NIH gives $22 million to study 'long COVID'
Goal is to figure out who’s getting long COVID, what characteristics they have in common, and why the symptoms can be so different.
Researchers at the University of Illinois Chicago will be working to better understand why some experience long-term effects after contracting COVID-19.
A team at UIC has been awarded about $22 million from the National Institutes of Health to work as part of a national study over the next four years. What’s been termed long COVID is a phenomenon that happens when the acute contagious infection of COVID goes away, but people still experience lingering symptoms.
“These symptoms can be anything from fatigue to difficulty breathing,” said Dr. Sarah Donohue, director of Research Services at the University of Illinois College of Medicine Peoria. “People have reported brain fog and difficulty concentrating. It's really interesting to try to figure out what in the world is going on and why these symptoms are so different in different people.”
As part of the national study, UIC will lead an Illinois-based research consortium, focused on understanding long COVID in adults and its impact on vulnerable communities in both rural and urban areas.
“This is really an effort of team science,” Donahue said. “We haven't done this before with collaboration across so many different disciplines and it's really exciting to be able to offer this to the people of Illinois, to be part of a study that is so large going across many states.”
The goal is to figure out who’s getting long COVID, what characteristics they have in common, and why the symptoms can be so different.
“Who is getting it, what characteristics do they have in common,” Donahue said. “What is happening in terms of the biology? What sort of molecular and biologic mechanisms are going on to cause these different types of symptoms?”
Recent estimates suggest up to 50% of patients may experience long COVID. An interdisciplinary team from UIC will help in the effort, with participants from pulmonology, emergency medicine, public health, psychology, and psychiatry.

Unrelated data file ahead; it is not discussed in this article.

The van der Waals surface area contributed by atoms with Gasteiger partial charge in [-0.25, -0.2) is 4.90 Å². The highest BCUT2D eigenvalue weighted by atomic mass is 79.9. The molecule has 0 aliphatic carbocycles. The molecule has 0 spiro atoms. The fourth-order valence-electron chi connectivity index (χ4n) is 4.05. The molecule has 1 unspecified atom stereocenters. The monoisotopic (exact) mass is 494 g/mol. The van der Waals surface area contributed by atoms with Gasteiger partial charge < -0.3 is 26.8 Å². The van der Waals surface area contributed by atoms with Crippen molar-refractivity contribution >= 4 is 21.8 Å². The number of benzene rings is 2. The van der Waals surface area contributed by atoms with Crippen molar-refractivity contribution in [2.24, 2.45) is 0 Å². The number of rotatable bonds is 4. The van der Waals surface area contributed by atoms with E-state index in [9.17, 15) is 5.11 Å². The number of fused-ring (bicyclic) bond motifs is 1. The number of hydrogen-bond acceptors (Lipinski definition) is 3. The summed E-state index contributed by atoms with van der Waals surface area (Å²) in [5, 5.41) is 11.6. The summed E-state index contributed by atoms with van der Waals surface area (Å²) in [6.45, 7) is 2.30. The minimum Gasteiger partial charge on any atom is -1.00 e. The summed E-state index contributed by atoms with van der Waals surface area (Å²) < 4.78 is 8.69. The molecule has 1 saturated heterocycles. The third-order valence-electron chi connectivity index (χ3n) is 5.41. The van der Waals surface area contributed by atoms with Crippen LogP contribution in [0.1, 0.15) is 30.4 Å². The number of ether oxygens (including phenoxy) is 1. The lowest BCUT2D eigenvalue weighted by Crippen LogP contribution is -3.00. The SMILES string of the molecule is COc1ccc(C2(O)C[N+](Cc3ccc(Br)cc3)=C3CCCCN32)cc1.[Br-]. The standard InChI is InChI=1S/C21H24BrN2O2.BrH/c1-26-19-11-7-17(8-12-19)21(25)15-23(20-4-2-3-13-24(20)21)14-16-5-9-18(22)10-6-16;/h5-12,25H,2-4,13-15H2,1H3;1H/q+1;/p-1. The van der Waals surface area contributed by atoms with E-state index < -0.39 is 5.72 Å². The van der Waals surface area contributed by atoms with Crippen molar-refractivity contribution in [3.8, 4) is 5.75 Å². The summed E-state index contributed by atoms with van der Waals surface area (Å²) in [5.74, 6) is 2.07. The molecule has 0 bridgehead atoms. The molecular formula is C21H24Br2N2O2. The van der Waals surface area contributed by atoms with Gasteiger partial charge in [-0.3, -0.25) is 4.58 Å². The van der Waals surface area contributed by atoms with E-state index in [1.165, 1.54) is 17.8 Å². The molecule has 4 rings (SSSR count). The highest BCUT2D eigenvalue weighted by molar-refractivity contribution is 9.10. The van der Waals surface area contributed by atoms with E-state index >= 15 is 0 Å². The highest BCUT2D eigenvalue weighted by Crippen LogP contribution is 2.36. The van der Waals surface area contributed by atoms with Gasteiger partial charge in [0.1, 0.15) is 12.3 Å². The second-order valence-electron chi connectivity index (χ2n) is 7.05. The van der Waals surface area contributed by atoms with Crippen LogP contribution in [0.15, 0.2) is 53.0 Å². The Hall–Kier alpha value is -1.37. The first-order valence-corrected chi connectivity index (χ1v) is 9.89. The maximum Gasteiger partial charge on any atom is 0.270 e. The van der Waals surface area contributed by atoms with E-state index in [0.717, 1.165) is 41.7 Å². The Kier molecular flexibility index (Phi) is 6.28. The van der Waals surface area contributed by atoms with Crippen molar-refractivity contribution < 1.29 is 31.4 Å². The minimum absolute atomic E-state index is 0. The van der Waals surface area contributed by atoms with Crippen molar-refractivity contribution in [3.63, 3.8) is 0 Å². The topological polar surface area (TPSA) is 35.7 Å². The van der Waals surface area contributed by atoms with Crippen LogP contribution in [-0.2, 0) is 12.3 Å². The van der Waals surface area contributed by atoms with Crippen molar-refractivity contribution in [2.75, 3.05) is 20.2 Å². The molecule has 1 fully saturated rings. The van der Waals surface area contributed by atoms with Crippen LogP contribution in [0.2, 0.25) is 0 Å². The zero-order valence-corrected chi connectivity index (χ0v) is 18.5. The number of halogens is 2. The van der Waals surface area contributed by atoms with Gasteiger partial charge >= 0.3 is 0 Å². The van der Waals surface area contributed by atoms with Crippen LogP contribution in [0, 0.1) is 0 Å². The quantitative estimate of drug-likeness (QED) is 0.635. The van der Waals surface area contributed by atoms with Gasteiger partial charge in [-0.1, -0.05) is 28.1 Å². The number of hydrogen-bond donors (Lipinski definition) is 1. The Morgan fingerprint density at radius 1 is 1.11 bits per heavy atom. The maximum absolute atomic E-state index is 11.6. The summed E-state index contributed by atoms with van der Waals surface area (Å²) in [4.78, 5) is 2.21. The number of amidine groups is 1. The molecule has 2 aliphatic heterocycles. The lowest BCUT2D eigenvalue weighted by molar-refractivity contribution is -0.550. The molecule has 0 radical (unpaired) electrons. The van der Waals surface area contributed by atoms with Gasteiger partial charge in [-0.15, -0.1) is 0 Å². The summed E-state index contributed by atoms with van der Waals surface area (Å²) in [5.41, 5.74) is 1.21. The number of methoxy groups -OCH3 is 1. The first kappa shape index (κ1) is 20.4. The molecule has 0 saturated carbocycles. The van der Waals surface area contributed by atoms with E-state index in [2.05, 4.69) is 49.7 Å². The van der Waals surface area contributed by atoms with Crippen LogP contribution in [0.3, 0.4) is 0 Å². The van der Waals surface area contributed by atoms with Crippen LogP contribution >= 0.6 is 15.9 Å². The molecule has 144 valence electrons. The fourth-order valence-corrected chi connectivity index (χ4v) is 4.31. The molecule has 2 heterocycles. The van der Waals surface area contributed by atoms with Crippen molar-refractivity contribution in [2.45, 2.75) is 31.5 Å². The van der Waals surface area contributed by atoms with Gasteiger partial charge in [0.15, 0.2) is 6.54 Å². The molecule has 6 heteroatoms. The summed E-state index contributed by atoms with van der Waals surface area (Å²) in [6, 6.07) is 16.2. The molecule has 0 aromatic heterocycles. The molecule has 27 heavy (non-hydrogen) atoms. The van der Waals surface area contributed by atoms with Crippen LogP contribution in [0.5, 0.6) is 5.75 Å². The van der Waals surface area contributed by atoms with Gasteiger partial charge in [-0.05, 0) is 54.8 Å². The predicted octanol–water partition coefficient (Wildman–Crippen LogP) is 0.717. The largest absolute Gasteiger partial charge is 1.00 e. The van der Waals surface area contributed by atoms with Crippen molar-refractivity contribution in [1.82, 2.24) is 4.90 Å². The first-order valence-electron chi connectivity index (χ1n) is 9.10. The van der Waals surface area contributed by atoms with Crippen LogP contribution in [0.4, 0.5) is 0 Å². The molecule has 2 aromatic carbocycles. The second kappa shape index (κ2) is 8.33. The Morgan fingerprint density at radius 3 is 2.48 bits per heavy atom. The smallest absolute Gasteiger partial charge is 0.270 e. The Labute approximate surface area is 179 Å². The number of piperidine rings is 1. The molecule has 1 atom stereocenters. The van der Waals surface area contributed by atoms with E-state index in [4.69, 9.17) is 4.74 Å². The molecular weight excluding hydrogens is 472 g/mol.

“The hope is as we're understanding it, we will also learn more about how we can treat it,” Donahue said. “There'll be clinical trials that are planned for this to really help the people who have these symptoms, because these symptoms are extremely debilitating.”
Researchers hope to enroll and follow around 1,000 Illinois adults from Chicago, Peoria, and surrounding communities. Those accepted will fill out a health survey, get a brief physical exam, and have lab tests performed periodically for up to four years.
“We're looking for certain percentages of people that fall into categories, [including] those who have had COVID in the past versus more recently,” Donahue said. “We're looking for a wide variety of people who are close enough to Chicago and Peoria that they would be able to potentially get to a medical center for testing.”
Anyone interested in taking part in the study can find more information at illinet.org. Enrollment for the Chicago area is now open, with Peoria and central Illinois beginning later this spring.
Just News, No Noise
- Old case over audio tapes in Bill Clinton's sock drawer could impact Mar-a-Lago search dispute
- COVID vaccine trials document birth defects, lost pregnancies, FOIA requests reveal
- Durham objects to source of anti-Trump dossier wanting classified info for upcoming trial
- Trump Organization CFO pleads guilty to tax fraud in deal requiring him to testify
- Former NIH whistleblower: Political motives of entrenched bureaucrats harming public health